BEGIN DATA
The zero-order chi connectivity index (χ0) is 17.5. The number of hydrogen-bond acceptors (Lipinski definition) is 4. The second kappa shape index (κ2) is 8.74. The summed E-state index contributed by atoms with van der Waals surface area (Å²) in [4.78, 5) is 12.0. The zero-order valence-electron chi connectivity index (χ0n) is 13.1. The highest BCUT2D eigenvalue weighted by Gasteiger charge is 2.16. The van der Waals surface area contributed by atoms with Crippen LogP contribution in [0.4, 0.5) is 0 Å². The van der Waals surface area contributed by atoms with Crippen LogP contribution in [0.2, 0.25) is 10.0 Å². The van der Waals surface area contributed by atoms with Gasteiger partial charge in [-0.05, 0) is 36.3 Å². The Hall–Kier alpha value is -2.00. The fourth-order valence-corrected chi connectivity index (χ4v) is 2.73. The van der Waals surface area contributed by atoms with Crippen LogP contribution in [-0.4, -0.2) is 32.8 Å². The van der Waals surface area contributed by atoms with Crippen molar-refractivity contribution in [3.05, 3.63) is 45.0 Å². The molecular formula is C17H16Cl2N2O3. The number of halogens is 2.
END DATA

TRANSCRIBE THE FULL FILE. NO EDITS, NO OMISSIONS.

The zero-order chi connectivity index (χ0) is 17.5. The number of hydrogen-bond acceptors (Lipinski definition) is 4. The second kappa shape index (κ2) is 8.74. The summed E-state index contributed by atoms with van der Waals surface area (Å²) in [4.78, 5) is 12.0. The zero-order valence-electron chi connectivity index (χ0n) is 13.1. The highest BCUT2D eigenvalue weighted by Gasteiger charge is 2.16. The van der Waals surface area contributed by atoms with Crippen LogP contribution in [0.4, 0.5) is 0 Å². The van der Waals surface area contributed by atoms with Crippen LogP contribution in [0.2, 0.25) is 10.0 Å². The van der Waals surface area contributed by atoms with Gasteiger partial charge in [-0.05, 0) is 36.3 Å². The Hall–Kier alpha value is -2.00. The fourth-order valence-corrected chi connectivity index (χ4v) is 2.73. The van der Waals surface area contributed by atoms with Crippen LogP contribution in [-0.4, -0.2) is 32.8 Å². The van der Waals surface area contributed by atoms with Crippen molar-refractivity contribution in [3.05, 3.63) is 45.0 Å². The molecular formula is C17H16Cl2N2O3. The number of halogens is 2.